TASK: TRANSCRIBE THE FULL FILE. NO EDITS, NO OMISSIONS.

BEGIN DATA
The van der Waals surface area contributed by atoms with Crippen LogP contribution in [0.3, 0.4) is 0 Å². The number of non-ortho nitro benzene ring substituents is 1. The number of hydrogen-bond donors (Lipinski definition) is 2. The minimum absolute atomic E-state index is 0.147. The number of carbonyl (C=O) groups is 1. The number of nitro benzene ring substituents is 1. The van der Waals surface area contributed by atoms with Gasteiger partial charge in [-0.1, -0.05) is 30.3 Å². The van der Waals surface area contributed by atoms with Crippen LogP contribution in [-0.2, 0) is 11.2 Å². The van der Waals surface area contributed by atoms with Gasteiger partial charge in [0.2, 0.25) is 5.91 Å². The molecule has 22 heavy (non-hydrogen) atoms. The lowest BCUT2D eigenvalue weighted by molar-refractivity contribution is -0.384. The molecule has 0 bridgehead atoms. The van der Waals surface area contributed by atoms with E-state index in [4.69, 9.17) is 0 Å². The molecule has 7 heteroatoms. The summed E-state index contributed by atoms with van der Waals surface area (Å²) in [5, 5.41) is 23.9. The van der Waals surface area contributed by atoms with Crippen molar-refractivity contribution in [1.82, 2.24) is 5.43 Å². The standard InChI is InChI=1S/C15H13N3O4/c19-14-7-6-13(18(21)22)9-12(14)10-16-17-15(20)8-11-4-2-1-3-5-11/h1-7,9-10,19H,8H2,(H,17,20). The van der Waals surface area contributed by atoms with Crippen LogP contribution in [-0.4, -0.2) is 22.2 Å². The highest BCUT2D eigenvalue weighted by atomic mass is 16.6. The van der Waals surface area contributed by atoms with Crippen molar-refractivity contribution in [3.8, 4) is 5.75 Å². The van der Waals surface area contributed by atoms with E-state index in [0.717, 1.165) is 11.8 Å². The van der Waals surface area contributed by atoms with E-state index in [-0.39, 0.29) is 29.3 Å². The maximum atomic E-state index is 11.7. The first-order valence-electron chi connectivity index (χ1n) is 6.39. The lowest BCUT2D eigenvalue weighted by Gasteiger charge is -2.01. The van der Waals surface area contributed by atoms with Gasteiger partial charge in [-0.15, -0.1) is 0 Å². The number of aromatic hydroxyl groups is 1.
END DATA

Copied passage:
The van der Waals surface area contributed by atoms with Crippen LogP contribution in [0.3, 0.4) is 0 Å². The number of non-ortho nitro benzene ring substituents is 1. The number of hydrogen-bond donors (Lipinski definition) is 2. The minimum absolute atomic E-state index is 0.147. The number of carbonyl (C=O) groups is 1. The number of nitro benzene ring substituents is 1. The van der Waals surface area contributed by atoms with Gasteiger partial charge in [-0.1, -0.05) is 30.3 Å². The van der Waals surface area contributed by atoms with Crippen LogP contribution in [-0.2, 0) is 11.2 Å². The van der Waals surface area contributed by atoms with Gasteiger partial charge in [0.2, 0.25) is 5.91 Å². The molecule has 22 heavy (non-hydrogen) atoms. The lowest BCUT2D eigenvalue weighted by molar-refractivity contribution is -0.384. The molecule has 0 bridgehead atoms. The van der Waals surface area contributed by atoms with E-state index in [4.69, 9.17) is 0 Å². The molecule has 7 heteroatoms. The summed E-state index contributed by atoms with van der Waals surface area (Å²) in [5, 5.41) is 23.9. The van der Waals surface area contributed by atoms with Crippen molar-refractivity contribution in [1.82, 2.24) is 5.43 Å². The standard InChI is InChI=1S/C15H13N3O4/c19-14-7-6-13(18(21)22)9-12(14)10-16-17-15(20)8-11-4-2-1-3-5-11/h1-7,9-10,19H,8H2,(H,17,20). The van der Waals surface area contributed by atoms with Crippen LogP contribution in [-0.4, -0.2) is 22.2 Å². The highest BCUT2D eigenvalue weighted by atomic mass is 16.6. The van der Waals surface area contributed by atoms with Crippen molar-refractivity contribution in [3.8, 4) is 5.75 Å². The van der Waals surface area contributed by atoms with E-state index in [0.717, 1.165) is 11.8 Å². The van der Waals surface area contributed by atoms with E-state index in [-0.39, 0.29) is 29.3 Å². The maximum atomic E-state index is 11.7. The first-order valence-electron chi connectivity index (χ1n) is 6.39. The lowest BCUT2D eigenvalue weighted by Gasteiger charge is -2.01. The van der Waals surface area contributed by atoms with Gasteiger partial charge in [-0.15, -0.1) is 0 Å². The number of aromatic hydroxyl groups is 1.